Sunday, December 27, 2009

Medicines used in the fur trade

At Fort Alexandria, the summer of 1846 proved so inclement that, in mid-August, Alexander Caulfield Anderson reported the crops were poor due to the summer's constant rain and thunderstorms.
In September the men brought in the last of the ruined harvest, and the shortage of hay was so extreme they drove out to cut natural grass at a lake near the fort.
It was not long before they returned -- the driver of the cart reeled in his seat as if drunk and the rest of the crew lay violently sick in the bottom of the wagon.
Believing they had snacked on a familiar water plant the voyageurs called "Queue de Rat," the French-Canadians had eaten an extremely toxic water plant called Water-Hemlock.
It could easily have killed them, but Anderson sprang into action and using the simple medicines he had available sat the fort, he saved the lives of his men.

There were few medicines available at Fort Alexandria, and in this case Anderson probably used Tartar emetic, a colourless and poisonous salt that induced vomiting.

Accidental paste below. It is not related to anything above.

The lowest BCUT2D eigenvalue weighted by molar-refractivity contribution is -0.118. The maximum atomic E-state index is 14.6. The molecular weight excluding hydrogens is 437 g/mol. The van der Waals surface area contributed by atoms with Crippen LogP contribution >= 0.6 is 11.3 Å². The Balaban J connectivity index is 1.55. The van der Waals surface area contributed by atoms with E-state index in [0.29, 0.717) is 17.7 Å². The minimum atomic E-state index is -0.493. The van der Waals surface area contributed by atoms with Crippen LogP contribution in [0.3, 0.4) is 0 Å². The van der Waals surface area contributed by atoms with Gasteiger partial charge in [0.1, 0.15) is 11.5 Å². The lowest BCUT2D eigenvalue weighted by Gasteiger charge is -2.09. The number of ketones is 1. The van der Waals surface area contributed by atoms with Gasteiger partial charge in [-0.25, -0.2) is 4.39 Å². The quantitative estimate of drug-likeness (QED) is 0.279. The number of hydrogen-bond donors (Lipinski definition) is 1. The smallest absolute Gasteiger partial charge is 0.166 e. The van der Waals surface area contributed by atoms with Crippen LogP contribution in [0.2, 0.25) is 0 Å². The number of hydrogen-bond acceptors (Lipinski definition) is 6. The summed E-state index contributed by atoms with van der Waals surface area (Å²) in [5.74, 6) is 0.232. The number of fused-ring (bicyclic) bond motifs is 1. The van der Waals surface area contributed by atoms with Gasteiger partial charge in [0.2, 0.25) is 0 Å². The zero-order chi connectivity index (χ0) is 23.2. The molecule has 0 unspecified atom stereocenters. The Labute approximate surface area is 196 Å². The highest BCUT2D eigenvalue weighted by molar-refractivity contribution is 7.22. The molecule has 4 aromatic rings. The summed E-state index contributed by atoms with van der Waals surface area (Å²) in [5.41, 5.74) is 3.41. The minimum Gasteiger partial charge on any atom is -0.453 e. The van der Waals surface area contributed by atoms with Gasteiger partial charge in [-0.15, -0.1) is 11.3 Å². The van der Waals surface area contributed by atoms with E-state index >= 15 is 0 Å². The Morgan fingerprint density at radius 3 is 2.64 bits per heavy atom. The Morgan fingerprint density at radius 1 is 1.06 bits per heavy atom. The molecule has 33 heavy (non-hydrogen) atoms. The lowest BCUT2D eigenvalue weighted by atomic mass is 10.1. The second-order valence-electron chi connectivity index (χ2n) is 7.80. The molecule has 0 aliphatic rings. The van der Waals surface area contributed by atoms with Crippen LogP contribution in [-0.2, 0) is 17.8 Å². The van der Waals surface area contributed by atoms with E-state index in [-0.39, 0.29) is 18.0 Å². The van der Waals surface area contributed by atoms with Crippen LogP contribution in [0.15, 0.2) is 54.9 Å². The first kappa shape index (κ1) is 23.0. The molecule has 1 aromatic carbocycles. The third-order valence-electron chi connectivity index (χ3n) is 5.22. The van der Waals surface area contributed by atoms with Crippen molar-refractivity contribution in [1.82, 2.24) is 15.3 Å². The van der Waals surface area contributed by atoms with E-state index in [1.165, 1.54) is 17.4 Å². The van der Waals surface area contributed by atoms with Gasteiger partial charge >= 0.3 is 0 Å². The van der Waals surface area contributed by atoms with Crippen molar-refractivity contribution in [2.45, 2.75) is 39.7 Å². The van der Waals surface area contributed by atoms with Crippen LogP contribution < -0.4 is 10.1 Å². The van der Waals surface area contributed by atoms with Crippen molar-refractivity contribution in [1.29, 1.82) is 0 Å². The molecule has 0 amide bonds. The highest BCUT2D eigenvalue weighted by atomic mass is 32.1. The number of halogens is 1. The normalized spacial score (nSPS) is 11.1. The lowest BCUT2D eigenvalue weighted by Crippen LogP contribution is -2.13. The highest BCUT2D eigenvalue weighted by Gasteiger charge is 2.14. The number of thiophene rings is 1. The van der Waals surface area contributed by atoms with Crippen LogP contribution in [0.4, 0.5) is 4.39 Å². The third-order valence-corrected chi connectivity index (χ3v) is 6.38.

Other medicines in his possession were equally simple -- dysentery, diarrhea and other stomach problems were treated with jalap, calomel, powdered rhubarb, or cream of tartar.
For coughs, colds, vomiting or general pains, Anderson used emetics or purgatives, ointments, poultices, or bleeding.
Over the his years in charge of the post, he treated a number of ailments -- some patients survived, and some did not, but Anderson took his responsiblities as a doctor seriously and corresponded regularly with the doctor at Fort Vancouver.

From Reel 1M619, HBCA, B.223/d/93, Vancouver Fort Account Book 1836-7, here is a list of the Columbia District medicines --
Sulphuric Acid, Aromatic Acid, Nitrous Acid, Nitric Acid, Distilled Acetic Acid, Camphorated Acid, Citric Acid, Muriatic Acid, Oxalic Acid, Tartaric Acid.
Alcohol, Alocs [?], Alum, Ammonia Carbonate, Ammonia Subcarbonate, Ammonia Subcarbonate solution, Ammonia Muriate, Ammonia Spirits, Ammomacum.
Tartrate of Antimony, Butter of Antimony, Antimonial Powder [and then there's a few I can't read].
Belladona Leaves, Borax, Camphor Gum, Cardamon seeds, Chamomile flower, Charcoal Powder, Chalk (prepared), Cicuta Powder, Cuchona Bark, Sulphate of Copper.